How To Deal With Hypocrites: 5 No Nonsense Tips

Hypocritical people can be infuriating and frustrating to deal with, especially when they criticize the way you conduct your life!

Few people want to be told what to do or how to do it. And even fewer than that want to be told what to do by someone who doesn’t practice what they preach. It’s hard to look at that person as someone trustworthy or speaking with your well-being in mind.

However, sometimes a person you perceive as being a hypocrite may have a streak of truth in what they have to say. The truth is that there is not a single person on this planet who can completely and totally act in line with their personal beliefs.

In fact, there may be times when that actually isn’t the right thing to do!

Consider a leader, like a politician. They may not personally believe in a particular ideal, but still, they follow through with that ideal because it’s what their constituents want.

On the one hand, people can point at that politician and call them a hypocrite because they are, in that situation. On the other hand, they’re also acting in a way that is consistent with democracy. Their job isn’t to do what they personally feel is best. Their job is to uphold the will of the voters.

Of course, life doesn’t always work out that way, but it’s not so easy to simply say hypocrites are always bad. They’re not. Sometimes they are doing or saying what they feel is best, regardless of their own personal experiences and beliefs.

How you handle a hypocrite will depend on what kind of influence they are having in your life. Here are some key pieces of advice.

1. Listen to what they have to say.

Be open-minded and listen to what the person has to say. You may not agree with it, but you can take the time to hear what they have to say to see whether or not they have any useful insights into your situation.

Maybe they do, maybe they don’t. Either way, you won’t know unless you take a few minutes to hear what they have to say.

2. Determine the intent behind the words.

The intent behind the words is important. Consider a long-time alcoholic sitting down to tell you that you really need to consider getting sober now instead of waiting until your life falls apart.

He may be able to tell you in-depth how alcohol has ruined his life, cost him his marriage, a relationship with his kids, and jobs, all the while polishing off a can of beer.

Is that man a hypocrite? Yes.

Is he wrong? No.

The truth of the matter is that it is difficult to get sober, and he may have tried several times. That advice is solid, even though it’s coming from someone who isn’t practicing what he preaches. The intent behind his words is to save you the suffering of his life.

On the other hand, maybe you have a judgmental parent who is quick to say how wrong you live your life. They may know you as your parent, but they may not necessarily have your best interests in mind if they aren’t a healthy person.

Maybe they’re trying to coerce you down a path they want you on or that they think applies to you, rather than what is actually best for you. The parent may not know you well enough as an adult to make that kind of judgment call.

Intent matters behind the advice that a person gives.

3. Consider whether or not they have a valid point.

How valid is their criticism? Is it something that might help you? Does it not fit you or your life at all?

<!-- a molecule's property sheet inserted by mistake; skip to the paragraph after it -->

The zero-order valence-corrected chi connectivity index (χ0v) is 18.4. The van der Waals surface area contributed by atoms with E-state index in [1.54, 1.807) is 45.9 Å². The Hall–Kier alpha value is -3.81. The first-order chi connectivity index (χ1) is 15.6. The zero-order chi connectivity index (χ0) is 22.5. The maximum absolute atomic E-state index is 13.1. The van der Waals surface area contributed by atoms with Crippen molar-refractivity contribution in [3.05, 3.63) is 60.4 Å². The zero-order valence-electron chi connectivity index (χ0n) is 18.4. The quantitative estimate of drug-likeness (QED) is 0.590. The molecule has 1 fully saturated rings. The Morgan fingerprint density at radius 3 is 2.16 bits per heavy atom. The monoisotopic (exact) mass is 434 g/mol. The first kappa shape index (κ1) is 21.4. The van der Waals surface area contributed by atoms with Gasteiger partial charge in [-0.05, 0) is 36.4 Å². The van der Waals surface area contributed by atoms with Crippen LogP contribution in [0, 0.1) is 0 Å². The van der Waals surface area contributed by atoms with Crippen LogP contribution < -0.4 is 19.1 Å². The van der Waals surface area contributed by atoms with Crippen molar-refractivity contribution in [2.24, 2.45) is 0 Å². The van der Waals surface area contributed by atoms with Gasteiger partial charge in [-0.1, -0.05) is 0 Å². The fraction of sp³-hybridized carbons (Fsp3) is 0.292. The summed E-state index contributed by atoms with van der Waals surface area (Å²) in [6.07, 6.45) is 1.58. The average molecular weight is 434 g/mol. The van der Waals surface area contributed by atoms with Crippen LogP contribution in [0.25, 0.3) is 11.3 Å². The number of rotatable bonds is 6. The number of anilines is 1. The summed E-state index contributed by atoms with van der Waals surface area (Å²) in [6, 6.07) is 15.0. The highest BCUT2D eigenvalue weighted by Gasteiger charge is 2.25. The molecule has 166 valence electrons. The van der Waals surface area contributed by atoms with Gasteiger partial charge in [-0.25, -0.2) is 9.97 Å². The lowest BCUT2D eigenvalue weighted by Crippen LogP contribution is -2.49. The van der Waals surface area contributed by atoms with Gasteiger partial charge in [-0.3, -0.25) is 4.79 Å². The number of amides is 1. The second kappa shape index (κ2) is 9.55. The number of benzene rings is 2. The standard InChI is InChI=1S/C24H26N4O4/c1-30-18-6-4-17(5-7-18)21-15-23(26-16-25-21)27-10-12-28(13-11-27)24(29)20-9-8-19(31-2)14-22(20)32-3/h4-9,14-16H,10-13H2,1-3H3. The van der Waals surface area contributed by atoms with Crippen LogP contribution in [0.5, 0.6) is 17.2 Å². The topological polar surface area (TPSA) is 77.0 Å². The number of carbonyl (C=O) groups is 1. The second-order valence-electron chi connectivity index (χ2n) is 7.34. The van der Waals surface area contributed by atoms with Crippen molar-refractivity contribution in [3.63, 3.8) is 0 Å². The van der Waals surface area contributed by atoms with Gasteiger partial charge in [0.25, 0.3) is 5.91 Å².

If the point is valid and the person isn’t trying to harm you with their advice, it might help to have a conversation with them to figure out where they’re coming from. Their experience or knowledge may be something that you need in order to get through a situation in your own life.

If they genuinely care about you and your well-being, this should be an okay conversation to have, and they will likely want to talk it out with you further. Approach the conversation from a neutral stance to best facilitate communication.

But maybe they don’t have a valid point. Maybe they’re just talking because they like to gossip or tell other people what to do with their life. In which case, continue with step 4.

4. Set a firm boundary.

You’ll need to set a firm boundary without throwing gasoline on the flames of an argument. Do not approach the person with anger, or you will end up in an easily avoidable conflict.

Instead, inform them that you’ve heard what they have to say, but you don’t agree, and their suggestion is not what you want to do. You’re not open to discussing it further and want the subject to be dropped.

This should be enough if they are a reasonable person and generally care about you. If they’re not, then you’re just going to have to take things further and implement step 5.

5. Reduce contact and ignore their advice.

Simply put, you can’t control the actions of other people. The only thing you can really do with that situation is not to get involved.

If they insist on criticizing you and your life, then you’ll just need to reduce contact with the person and let their advice slide off your back.

Confronting and arguing with the person is rarely a good idea. That usually just causes the person to dig in and defend themselves harder. In many cases, it’s a pointless waste of time and just an easy way for you to blow a lot of emotional energy for no real gain.

Dealing with a hypocrite is frustrating, but you can’t really control their thoughts or what they choose to do. All you get to control is how you respond to it.

Don’t waste your anger on it. If anything, be bored with it. Just shrug and say, “Yeah, whatever.” And then get on with your life. You don’t have to care what the hypocrite in your life thinks about you.

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